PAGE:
Continuing our tour of the downtown, we visited the cathedral. We were provided with an excellent English-speaking guide who gave us quite a bit of the history of the city, the cathedral, and the Spanish conquest. The tour began with a visit to the crypt of Francisco Pizzarro, the conquistador we all read about in high school but never remembered anything much about.

An interesting tidbit: For years the wrong guy was in the tomb. In 1974 a major earthquake destroyed many of the city structures and caused a lot of damage to the cathedral and the underground tombs. In repairing the damage they discovered more than a thousand skeletons. In one grave they found a headless skeleton that, after much investigation and speculation, they decided belonged to Pizarro. It had been pretty severely hacked up (Pizarro was murdered) and they were able to put it together with a skull and decided it was the real Pizarro skeleton. The former resident of the crypt was evicted and Pizarro's bones put in his place.

Back on the street, we headed to another church, the Convento de San Francisco, which was not a convent at all, but a monastery. As we were walking the few blocks we encountered another tour group, a group of school children. Clearly they know how to keep students in line here. They have them hold on to a rope! Their teacher had them turn around and wave to us. This was not really surprising. The people are really friendly here. We were pleasantly surprised to find the local version of Spanish to be easy to understand. To me it is clearer than Mexican Spanish. Pam says some of the words are different, but it is not at all like Argentina. We are falling in love with the country after only a couple of days here.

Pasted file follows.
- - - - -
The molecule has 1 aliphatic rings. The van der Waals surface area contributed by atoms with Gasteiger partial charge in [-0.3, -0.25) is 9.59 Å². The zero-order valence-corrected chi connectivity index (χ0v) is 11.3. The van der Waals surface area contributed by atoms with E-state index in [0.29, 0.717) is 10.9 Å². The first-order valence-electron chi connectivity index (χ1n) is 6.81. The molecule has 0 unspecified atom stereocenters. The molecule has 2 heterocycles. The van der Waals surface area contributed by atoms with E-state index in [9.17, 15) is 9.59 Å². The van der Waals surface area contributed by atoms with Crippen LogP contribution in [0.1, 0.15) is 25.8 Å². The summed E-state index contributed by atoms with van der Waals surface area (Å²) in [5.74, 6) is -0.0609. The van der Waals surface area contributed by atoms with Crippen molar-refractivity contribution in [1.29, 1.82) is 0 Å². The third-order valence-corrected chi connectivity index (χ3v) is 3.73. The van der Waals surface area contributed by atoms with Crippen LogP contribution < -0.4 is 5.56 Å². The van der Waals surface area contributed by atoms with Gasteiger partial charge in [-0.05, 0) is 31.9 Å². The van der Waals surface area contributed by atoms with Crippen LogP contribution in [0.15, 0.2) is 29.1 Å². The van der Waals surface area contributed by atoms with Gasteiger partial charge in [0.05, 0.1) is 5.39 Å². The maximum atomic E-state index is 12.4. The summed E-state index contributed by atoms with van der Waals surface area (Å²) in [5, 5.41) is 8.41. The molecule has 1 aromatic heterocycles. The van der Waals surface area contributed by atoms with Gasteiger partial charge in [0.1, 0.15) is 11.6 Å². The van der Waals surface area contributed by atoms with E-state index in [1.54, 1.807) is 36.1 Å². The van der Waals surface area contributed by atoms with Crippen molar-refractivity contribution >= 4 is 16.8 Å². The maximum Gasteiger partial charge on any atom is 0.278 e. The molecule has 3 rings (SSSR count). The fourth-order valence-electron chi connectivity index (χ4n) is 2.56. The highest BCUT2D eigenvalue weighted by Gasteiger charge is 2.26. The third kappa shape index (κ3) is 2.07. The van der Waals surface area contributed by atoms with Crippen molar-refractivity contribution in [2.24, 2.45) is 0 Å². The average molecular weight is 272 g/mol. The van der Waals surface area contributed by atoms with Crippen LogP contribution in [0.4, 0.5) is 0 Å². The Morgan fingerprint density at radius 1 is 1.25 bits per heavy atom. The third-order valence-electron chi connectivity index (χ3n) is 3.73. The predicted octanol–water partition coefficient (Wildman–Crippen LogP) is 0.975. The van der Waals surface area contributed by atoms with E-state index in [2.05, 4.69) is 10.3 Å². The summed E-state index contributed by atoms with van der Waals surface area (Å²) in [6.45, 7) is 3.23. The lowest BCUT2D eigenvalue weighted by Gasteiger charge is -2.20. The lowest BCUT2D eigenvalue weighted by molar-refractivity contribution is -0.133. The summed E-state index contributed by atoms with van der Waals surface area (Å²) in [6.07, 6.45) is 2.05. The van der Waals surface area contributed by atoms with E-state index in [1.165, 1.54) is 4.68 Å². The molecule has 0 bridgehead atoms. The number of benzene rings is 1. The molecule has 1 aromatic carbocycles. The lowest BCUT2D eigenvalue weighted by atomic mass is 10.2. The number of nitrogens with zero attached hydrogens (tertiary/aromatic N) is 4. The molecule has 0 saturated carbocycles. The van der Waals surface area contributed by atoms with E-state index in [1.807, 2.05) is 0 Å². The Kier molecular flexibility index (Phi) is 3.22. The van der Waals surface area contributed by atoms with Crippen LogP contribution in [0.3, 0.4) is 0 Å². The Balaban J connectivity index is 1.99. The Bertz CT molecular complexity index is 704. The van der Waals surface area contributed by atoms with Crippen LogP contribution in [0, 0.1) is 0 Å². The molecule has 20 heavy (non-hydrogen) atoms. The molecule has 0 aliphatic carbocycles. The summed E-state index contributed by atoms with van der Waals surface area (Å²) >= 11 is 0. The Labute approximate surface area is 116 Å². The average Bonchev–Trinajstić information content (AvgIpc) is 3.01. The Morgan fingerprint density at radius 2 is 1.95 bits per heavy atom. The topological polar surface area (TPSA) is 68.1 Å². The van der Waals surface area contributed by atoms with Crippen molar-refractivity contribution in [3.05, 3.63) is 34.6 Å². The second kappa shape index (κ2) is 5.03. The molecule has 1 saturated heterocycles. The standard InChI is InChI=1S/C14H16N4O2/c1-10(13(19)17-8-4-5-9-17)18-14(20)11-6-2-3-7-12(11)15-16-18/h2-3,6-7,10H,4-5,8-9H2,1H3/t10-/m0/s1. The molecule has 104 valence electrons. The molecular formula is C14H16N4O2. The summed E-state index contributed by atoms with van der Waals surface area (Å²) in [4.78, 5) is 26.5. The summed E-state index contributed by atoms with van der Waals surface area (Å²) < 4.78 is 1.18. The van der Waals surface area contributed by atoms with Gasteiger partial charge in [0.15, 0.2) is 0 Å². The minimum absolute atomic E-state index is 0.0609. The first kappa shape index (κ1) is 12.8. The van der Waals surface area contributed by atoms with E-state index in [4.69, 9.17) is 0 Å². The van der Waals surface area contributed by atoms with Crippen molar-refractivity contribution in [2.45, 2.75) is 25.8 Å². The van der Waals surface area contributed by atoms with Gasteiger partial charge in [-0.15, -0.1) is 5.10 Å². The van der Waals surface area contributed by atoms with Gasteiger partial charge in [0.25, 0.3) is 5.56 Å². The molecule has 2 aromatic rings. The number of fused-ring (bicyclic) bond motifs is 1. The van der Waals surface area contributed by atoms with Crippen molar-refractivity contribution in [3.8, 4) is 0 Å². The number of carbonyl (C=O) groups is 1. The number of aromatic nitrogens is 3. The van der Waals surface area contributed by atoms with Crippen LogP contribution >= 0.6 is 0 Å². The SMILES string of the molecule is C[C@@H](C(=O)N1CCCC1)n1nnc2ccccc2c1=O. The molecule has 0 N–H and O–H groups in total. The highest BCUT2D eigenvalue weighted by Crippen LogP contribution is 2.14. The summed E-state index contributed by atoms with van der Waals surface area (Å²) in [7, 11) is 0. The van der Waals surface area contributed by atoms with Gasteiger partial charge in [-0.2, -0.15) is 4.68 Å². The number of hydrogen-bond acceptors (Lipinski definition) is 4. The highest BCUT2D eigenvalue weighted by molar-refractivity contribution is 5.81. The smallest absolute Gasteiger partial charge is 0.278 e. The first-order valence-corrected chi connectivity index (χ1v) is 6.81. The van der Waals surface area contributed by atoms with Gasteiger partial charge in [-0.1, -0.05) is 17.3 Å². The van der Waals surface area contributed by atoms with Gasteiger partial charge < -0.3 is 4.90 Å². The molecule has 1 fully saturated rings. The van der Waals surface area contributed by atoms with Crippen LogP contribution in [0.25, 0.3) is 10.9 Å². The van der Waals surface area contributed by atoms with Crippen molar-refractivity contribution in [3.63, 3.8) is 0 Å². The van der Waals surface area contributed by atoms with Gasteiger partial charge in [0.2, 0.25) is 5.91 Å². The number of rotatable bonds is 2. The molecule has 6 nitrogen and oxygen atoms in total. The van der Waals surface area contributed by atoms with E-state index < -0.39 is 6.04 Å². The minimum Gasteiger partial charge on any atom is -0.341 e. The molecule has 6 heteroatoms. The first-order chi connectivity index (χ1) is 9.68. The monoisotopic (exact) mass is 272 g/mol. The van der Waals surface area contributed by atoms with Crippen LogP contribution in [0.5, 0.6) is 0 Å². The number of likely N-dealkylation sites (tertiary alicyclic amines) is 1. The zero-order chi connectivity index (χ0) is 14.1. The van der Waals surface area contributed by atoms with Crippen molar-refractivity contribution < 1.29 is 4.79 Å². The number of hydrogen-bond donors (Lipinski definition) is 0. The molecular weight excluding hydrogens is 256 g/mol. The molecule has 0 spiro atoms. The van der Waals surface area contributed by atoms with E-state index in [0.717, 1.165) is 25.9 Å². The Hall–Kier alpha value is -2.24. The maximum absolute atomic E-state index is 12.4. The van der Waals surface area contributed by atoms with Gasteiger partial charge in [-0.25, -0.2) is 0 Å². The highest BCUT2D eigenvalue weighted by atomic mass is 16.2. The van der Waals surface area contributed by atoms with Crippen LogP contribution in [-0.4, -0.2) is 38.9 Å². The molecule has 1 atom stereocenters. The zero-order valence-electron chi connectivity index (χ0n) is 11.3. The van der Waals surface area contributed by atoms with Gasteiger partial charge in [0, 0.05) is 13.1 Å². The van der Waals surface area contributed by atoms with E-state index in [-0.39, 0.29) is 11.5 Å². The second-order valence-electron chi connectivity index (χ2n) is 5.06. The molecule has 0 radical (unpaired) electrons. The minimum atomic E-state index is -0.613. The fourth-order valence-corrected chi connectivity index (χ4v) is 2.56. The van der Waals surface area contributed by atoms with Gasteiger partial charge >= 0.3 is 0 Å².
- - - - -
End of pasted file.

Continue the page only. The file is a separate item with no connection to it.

Lima is not what we expected, at least in the areas we have visited. We think it is very similar to Madrid in terms of architecture and lifestyle. On to el Convento de San Francisco. This was a major church center dating from the early 1600's. Lima was the capital of the entire Spanish new world so there was a lot of wealth centered here. It certainly showed in the design of both San Francisco and the Cathedral.